If you start uncontrollably building mashed potato replicas of it, please let the rest of us know.

    1. notabanker

      “The transcript published on our website had been widely shared on social media without the full context. Therefore we decided to take it down and direct readers instead to the news article that originally contextualised it.”

      Contextualised. Yeah, sure. Thanks for your service.

  4. none

    Shower thought: GOP is the party of Lord Voldemort. Dems are the party of Dolores Umbridge. No surprise which one is hated more.

  5. Carolinian

    Re “aircraft carrier in the Middle East”–it’s an aircraft carrier that bombs our own ships (the Liberty). Have American planes ever taken off from Israel on military missions? Who makes this stuff up?

    Israel is a client state that ignores our instructions whenever it suits them. If a president threatens to cut off their support (George H.W. Bush) they get their foreign country lobby to try to defeat him. To my knowledge there are no treaties or alliances with Israel in the manner of NATO. Even their 31 million per year campaign support given to Congress is pathetically small given what they get in return. The Rifle Association gives far less but isn’t demanding that the taxpayer buy them guns.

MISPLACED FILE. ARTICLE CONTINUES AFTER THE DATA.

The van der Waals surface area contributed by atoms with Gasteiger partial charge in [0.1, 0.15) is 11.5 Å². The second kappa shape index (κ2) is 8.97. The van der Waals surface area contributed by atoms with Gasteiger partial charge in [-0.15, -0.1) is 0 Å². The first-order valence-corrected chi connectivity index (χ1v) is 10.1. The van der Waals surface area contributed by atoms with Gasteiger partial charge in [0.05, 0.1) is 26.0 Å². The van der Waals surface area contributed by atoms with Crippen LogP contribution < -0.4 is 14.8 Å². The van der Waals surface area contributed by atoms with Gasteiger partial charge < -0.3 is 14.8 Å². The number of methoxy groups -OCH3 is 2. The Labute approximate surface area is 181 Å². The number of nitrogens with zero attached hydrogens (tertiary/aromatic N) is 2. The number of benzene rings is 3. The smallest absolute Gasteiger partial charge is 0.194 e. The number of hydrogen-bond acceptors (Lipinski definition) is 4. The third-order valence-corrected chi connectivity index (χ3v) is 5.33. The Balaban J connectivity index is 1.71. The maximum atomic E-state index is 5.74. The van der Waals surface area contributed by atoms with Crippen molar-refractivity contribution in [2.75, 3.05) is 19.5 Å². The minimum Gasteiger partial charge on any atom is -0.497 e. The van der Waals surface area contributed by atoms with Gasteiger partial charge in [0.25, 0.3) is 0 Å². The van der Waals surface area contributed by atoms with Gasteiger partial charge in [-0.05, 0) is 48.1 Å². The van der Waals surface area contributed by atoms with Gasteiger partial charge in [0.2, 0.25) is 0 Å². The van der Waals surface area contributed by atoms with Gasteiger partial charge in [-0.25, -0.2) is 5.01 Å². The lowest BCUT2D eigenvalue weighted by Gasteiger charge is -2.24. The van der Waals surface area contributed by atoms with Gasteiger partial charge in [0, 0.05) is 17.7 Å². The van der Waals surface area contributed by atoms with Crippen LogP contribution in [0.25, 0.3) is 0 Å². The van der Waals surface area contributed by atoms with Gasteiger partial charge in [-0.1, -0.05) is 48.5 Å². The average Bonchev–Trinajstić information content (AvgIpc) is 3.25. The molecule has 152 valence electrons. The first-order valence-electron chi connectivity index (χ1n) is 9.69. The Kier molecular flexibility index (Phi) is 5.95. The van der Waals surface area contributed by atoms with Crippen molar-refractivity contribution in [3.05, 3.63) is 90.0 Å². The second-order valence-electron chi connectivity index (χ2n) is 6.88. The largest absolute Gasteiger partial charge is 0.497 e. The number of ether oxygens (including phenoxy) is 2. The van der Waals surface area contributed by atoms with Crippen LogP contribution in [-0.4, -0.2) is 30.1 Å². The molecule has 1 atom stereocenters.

What we seem to have on the horizon for next year are “lesser evils” who are objectively still evil if you care about what’s best for the country as a whole and its moral status. Enough with playing international bully.

      1. The Rev Kev

        It has been noted that Congress is Israeli-occupied territory. And once Israelis take over your House, they never want to leave.

        1. John

          Stop sending bombs etc. Turn the fleet for home. Say nothing. Ignore the howls and threats. See what happens.

  6. nippersdad

    In a similar article to Slate’s AIPAC vs. Progressives piece, Politico had something that struck me as interesting:

    “Still, it’s unclear how much Jeffries can do to dissuade AIPAC and other pro-Israel groups. The United Democracy Project, a super PAC run by AIPAC, and DMFI PAC, which is run by Democratic Majority for Israel, are already ramping up for the 2024 cycle. UDP is running a negative ad against Lee in her district as well as an ad hitting Rep. Jamaal Bowman (D-N.Y.). Lee faces a credible primary challenge from Bhavini Patel, and Westchester County Executive George Latimer has been floated as a challenger to Bowman.